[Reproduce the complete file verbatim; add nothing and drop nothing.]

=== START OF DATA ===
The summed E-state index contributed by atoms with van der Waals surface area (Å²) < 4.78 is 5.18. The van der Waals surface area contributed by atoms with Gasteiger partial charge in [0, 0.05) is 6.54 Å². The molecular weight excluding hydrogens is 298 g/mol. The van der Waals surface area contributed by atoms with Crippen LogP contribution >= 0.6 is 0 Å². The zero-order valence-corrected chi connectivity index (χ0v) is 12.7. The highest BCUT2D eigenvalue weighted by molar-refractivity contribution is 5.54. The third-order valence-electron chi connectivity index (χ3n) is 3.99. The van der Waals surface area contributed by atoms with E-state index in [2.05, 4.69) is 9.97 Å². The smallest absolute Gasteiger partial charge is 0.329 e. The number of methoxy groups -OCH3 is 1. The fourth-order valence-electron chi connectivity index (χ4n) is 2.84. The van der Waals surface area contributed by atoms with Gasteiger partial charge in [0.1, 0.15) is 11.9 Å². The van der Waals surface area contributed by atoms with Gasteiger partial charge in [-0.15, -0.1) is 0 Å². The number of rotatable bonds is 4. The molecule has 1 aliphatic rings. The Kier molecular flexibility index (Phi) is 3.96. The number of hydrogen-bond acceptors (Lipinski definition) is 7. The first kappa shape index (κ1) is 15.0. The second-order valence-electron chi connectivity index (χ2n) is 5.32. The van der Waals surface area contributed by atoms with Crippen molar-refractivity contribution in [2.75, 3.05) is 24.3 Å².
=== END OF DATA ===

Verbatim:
The summed E-state index contributed by atoms with van der Waals surface area (Å²) < 4.78 is 5.18. The van der Waals surface area contributed by atoms with Gasteiger partial charge in [0, 0.05) is 6.54 Å². The molecular weight excluding hydrogens is 298 g/mol. The van der Waals surface area contributed by atoms with Crippen LogP contribution >= 0.6 is 0 Å². The zero-order valence-corrected chi connectivity index (χ0v) is 12.7. The highest BCUT2D eigenvalue weighted by molar-refractivity contribution is 5.54. The third-order valence-electron chi connectivity index (χ3n) is 3.99. The van der Waals surface area contributed by atoms with E-state index in [2.05, 4.69) is 9.97 Å². The smallest absolute Gasteiger partial charge is 0.329 e. The number of methoxy groups -OCH3 is 1. The fourth-order valence-electron chi connectivity index (χ4n) is 2.84. The van der Waals surface area contributed by atoms with Gasteiger partial charge in [0.1, 0.15) is 11.9 Å². The van der Waals surface area contributed by atoms with Gasteiger partial charge in [-0.15, -0.1) is 0 Å². The number of rotatable bonds is 4. The molecule has 1 aliphatic rings. The Kier molecular flexibility index (Phi) is 3.96. The number of hydrogen-bond acceptors (Lipinski definition) is 7. The first kappa shape index (κ1) is 15.0. The second-order valence-electron chi connectivity index (χ2n) is 5.32. The van der Waals surface area contributed by atoms with Crippen molar-refractivity contribution in [2.75, 3.05) is 24.3 Å².